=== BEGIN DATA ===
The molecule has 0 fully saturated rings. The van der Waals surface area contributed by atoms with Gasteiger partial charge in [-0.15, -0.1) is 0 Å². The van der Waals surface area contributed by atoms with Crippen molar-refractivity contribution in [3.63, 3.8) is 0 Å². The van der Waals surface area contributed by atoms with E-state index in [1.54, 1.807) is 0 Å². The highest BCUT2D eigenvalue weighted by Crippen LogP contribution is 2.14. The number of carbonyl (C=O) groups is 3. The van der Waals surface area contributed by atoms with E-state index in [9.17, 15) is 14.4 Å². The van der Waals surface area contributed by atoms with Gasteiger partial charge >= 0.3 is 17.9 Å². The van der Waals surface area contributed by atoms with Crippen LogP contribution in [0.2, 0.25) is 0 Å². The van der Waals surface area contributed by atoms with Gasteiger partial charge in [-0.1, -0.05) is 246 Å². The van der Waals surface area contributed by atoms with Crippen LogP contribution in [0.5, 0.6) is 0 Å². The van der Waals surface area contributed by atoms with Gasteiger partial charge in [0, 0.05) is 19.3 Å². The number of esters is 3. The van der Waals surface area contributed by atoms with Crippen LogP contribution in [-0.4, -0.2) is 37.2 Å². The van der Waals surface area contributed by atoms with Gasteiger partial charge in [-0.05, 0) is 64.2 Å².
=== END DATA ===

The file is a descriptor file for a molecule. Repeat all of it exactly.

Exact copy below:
The molecule has 0 fully saturated rings. The van der Waals surface area contributed by atoms with Gasteiger partial charge in [-0.15, -0.1) is 0 Å². The van der Waals surface area contributed by atoms with Crippen molar-refractivity contribution in [3.63, 3.8) is 0 Å². The van der Waals surface area contributed by atoms with E-state index in [1.54, 1.807) is 0 Å². The highest BCUT2D eigenvalue weighted by Crippen LogP contribution is 2.14. The number of carbonyl (C=O) groups is 3. The van der Waals surface area contributed by atoms with E-state index in [9.17, 15) is 14.4 Å². The van der Waals surface area contributed by atoms with Gasteiger partial charge >= 0.3 is 17.9 Å². The van der Waals surface area contributed by atoms with Crippen LogP contribution in [0.2, 0.25) is 0 Å². The van der Waals surface area contributed by atoms with Gasteiger partial charge in [-0.1, -0.05) is 246 Å². The van der Waals surface area contributed by atoms with Crippen LogP contribution in [0.5, 0.6) is 0 Å². The van der Waals surface area contributed by atoms with Gasteiger partial charge in [0, 0.05) is 19.3 Å². The number of esters is 3. The van der Waals surface area contributed by atoms with Crippen LogP contribution in [-0.4, -0.2) is 37.2 Å². The van der Waals surface area contributed by atoms with Gasteiger partial charge in [-0.05, 0) is 64.2 Å².